7. (p.test1.test2) Here the type selector is being combined with two class selectors. Close your eyes and do the math….. It’s 21. It’s that simple!
  8. (#navbar p#demo) This example has two id selectors and one type selector. That makes it a total of 201 specificity values. Got it now?
  9. (*) The last on this list is the universal selector. This selector has a 0 specificity value and will always be overwritten by any higher value such as the type selector.

There you have it. The selector with the highest value will certainly always take precedence over any other.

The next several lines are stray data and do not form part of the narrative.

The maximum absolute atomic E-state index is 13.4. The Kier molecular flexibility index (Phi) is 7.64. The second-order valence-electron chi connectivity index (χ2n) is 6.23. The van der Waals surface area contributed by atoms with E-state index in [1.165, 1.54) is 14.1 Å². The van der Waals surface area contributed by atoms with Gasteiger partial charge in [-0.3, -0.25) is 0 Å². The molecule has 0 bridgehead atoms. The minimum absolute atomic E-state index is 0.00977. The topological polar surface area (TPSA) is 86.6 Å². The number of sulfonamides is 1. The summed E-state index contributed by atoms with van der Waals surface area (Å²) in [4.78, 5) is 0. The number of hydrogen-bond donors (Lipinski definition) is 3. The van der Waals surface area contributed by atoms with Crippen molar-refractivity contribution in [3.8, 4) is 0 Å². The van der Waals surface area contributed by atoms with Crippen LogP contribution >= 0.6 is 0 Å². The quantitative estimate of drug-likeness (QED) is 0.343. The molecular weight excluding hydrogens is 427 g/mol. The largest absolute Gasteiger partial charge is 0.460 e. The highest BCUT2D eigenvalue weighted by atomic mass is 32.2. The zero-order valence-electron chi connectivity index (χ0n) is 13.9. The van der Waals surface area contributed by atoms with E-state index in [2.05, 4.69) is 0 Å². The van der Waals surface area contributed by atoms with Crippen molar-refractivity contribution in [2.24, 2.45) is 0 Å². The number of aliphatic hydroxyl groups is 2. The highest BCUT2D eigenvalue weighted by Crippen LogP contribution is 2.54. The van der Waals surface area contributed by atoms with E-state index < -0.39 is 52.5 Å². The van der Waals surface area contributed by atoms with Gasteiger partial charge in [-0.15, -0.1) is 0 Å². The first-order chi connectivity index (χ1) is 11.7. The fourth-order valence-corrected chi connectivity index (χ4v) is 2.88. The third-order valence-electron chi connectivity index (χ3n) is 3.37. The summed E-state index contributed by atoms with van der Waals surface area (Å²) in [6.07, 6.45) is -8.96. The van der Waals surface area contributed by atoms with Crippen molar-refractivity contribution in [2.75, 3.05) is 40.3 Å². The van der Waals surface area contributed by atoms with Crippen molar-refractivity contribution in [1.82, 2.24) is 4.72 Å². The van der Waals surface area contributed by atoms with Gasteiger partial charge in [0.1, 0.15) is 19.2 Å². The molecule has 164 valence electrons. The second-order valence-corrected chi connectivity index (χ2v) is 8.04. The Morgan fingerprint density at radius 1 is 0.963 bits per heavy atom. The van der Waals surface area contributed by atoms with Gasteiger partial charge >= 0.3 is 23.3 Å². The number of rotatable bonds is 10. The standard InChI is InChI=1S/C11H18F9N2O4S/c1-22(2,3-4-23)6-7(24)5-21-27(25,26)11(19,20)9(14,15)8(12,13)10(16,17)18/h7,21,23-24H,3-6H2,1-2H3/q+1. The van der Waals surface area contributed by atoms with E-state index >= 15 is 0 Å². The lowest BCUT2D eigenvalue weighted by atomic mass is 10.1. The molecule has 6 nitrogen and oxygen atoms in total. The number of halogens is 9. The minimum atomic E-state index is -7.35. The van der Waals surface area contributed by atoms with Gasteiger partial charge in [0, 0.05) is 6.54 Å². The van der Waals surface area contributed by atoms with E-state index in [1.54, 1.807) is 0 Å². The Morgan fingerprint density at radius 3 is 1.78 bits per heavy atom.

So the next time you wonder why your h1 is having the color red instead of green, take out some sheet of paper or your calculator and calculate the value of the selectors that are being applied to it. 

Rule order and the !important value

Before you go, I’d like you to know about the rule order and the !important value because it can also interfere with how your CSS rules behave. 

Rule order

So when the cascade has so many conflicting rules on an element and none of the specificity rules seem to help, it will apply the last declaration to the element. 

Looking at the example below, the button element has two classes with different styling rules, since both selectors are of the same value (10) the cascade had to apply the last declaration. 

The rule order only takes effect when no rule is more specific than others. 

The !important value